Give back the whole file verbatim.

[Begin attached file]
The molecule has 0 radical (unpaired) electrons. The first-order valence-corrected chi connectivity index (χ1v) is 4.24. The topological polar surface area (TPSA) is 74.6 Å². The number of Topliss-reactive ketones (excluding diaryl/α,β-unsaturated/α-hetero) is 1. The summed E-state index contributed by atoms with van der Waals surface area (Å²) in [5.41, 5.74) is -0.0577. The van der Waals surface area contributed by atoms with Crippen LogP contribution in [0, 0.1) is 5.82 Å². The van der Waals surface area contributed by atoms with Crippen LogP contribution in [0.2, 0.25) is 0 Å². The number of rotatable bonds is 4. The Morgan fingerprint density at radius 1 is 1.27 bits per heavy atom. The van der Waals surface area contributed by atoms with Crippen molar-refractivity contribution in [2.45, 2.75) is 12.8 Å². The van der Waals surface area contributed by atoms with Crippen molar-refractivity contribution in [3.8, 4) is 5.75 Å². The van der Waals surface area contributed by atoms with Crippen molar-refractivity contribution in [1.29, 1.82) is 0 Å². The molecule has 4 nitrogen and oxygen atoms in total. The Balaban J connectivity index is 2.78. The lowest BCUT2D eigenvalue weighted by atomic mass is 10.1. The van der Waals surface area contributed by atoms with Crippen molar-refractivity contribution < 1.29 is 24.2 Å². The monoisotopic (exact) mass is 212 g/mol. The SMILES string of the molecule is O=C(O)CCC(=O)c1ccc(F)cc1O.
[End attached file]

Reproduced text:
The molecule has 0 radical (unpaired) electrons. The first-order valence-corrected chi connectivity index (χ1v) is 4.24. The topological polar surface area (TPSA) is 74.6 Å². The number of Topliss-reactive ketones (excluding diaryl/α,β-unsaturated/α-hetero) is 1. The summed E-state index contributed by atoms with van der Waals surface area (Å²) in [5.41, 5.74) is -0.0577. The van der Waals surface area contributed by atoms with Crippen LogP contribution in [0, 0.1) is 5.82 Å². The van der Waals surface area contributed by atoms with Crippen LogP contribution in [0.2, 0.25) is 0 Å². The number of rotatable bonds is 4. The Morgan fingerprint density at radius 1 is 1.27 bits per heavy atom. The van der Waals surface area contributed by atoms with Crippen molar-refractivity contribution in [2.45, 2.75) is 12.8 Å². The van der Waals surface area contributed by atoms with Crippen molar-refractivity contribution in [3.8, 4) is 5.75 Å². The van der Waals surface area contributed by atoms with Crippen molar-refractivity contribution in [1.29, 1.82) is 0 Å². The molecule has 4 nitrogen and oxygen atoms in total. The Balaban J connectivity index is 2.78. The lowest BCUT2D eigenvalue weighted by atomic mass is 10.1. The van der Waals surface area contributed by atoms with Crippen molar-refractivity contribution < 1.29 is 24.2 Å². The monoisotopic (exact) mass is 212 g/mol. The SMILES string of the molecule is O=C(O)CCC(=O)c1ccc(F)cc1O.